STORRS, Conn. (AP) — Budget cuts, furloughs and more state aid will be needed to address coronavirus-related losses in revenue at the University of Connecticut, the school's chief financial officer said Wednesday.
The school estimates it will end the fiscal year next June with a deficit of $76 million, finance chief Scott Jordan told the board of trustees. That could jump to about $109 million should the school be forced to close early by a resurgence of the virus, he said.
The school will ask the state Legislature for an additional $28 million to help close the budget gap, Jordan said. The university hopes to make up the rest through mitigation efforts including a hiring freeze, program cuts and forcing nonunion managers to take furlough days.
“Every department at the university has had to scale back their efforts and find savings, either through delays in hiring or elimination of positions, vacant positions or decreased expenditures of other goods and services,” he said.
UConn ended the 2020 fiscal year with a deficit of just $2.4 million, despite closing early because of pandemic, Jordan said. School finances were aided by $21 million in federal coronavirus relief funds, he said.
The school reported a higher-than-expected enrollment this fall, but said that because many students are learning remotely, UConn has seen a significant drop in housing and dining revenue.
Jordan warned the deficit could be affected by a need for additional financial aid for students whose own finances have been hurt by the pandemic.
UConn is also wary of the potential for cuts in state funding and a rise in fringe benefit costs, Jordan said. UConn already faces an annual deficit of more than $30 million a year in unfunded pension costs.
Officials at UConn Health, which includes the medical school and hospital, estimate their budget deficit at about $115 million, including more than $61 million related to COVID-19 losses.
The school said during the spring that it lost more than $1 million per day while treating coronavirus patients, while all other surgeries and nonurgent procedures were suspended.
Jeffrey Geoghegan, UConn Health's chief financial officer, said its mitigation plan includes requesting $76.9 million in new state assistance, furloughing managers, deferring about $5 million in capital costs and reducing expenses by about $15 million.
In other coronavirus news in Connecticut:
Gov. Ned Lamont's administration is offering residents in need who test positive for COVID-19 new resources to help them self-quarantine and prevent further spread of the virus, including temporary housing, food, cash cards and special supply kits with thermometers, masks and pulse oximeters.
The initiative comes as Connecticut has seen a slight uptick in infections. Wednesday marked the second day in a row that the state's infection rate has been 1.8%, Lamont said. It's also the first time since late June that there have been more than 100 hospitalizations. In Norwich, local officials planned to hold a news conference on Thursday concerning the city's recent increase in cases, which grew to 5% this week. City Manager John Salomone told The Day of New London they plan to remind people the threat of COVID-19 is not over.
“We're not out of the woods yet,” Lamont said, noting Connecticut had a high of about 2,000 daily hospitalizations at the peak of the pandemic.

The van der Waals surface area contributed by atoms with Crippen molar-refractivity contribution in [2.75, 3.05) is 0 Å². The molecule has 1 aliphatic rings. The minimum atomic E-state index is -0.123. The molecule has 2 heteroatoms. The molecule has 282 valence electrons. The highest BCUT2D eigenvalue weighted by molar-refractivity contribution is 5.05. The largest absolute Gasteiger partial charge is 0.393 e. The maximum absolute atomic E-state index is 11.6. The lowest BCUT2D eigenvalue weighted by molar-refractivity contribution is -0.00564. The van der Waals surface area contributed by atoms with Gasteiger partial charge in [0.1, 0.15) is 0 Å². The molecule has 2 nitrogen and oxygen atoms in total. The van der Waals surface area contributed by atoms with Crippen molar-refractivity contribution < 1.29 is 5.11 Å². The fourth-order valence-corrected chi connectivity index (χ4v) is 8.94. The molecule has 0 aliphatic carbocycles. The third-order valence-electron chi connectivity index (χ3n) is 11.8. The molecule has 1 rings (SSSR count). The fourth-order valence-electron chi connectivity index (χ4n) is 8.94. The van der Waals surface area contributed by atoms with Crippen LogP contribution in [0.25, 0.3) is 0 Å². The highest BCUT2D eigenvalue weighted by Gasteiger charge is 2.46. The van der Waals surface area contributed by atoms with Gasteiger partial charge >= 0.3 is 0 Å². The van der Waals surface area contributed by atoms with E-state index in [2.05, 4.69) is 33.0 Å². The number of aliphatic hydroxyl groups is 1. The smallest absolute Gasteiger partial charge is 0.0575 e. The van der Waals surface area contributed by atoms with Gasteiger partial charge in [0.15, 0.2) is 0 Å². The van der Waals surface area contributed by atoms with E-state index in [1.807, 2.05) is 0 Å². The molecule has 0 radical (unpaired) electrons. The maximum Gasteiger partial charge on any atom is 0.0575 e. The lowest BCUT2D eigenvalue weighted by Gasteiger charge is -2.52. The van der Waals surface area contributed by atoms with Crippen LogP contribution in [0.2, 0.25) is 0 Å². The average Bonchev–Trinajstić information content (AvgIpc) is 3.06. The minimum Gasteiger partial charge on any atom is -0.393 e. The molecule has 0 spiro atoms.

As of Wednesday, there have been 221 new COVID-19 cases since Tuesday in Connecticut. The number of hospitalizations grew by 12 to 104, while the number of COVID-associated deaths grew by three, for a total of 4,508.
The assistance program announced by the governor involves United Way's 2-1-1, the statewide COVID charitable organization 4-CT and five regional community based organizations that will match people up with services. The state is dedicating $220,000 to cover the cost of short-term hotel stays for those who can't safely isolate at home. Meanwhile, 4-CT has allocated $108,170 over the next five months to provide cash cards to help people pay for basic expenses if they need to miss work because they must quarantine and may not be eligible for unemployment benefits.
Under a new community resources coordinator program, regional organizations will work with contact tracing teams and match people who've tested positive with services. Also, people can call 2-1-1 to seek help if they need to quarantine.
“We're doing everything we can to make it easier for you to do the right thing,” said Lamont, who also extended a previously issued moratorium on residential evictions through Jan. 1, 2021. The governor said the state plans to soon unveil a financial assistance program to help struggling renters and small landlords.
AIRPORT TESTING SERVICES
A COVID-19 testing site is being opened at Bradley International Airport, to help airline passengers avoid a 14-day quarantine when they arrive in Connecticut. Kevin Dillon, the executive director of the airport authority, said the testing will only be available to ticketed passengers as well as airport and airline employees.
Dillon said results from the test will be available within 24 hours. The test will cost $125 for anyone not covered by insurance.
Connecticut has joined New Jersey and New York in enforcing a quarantine requirement for visitors who come from locations with relatively high infection rates. As of Tuesday, there were 34 states and territories on that list.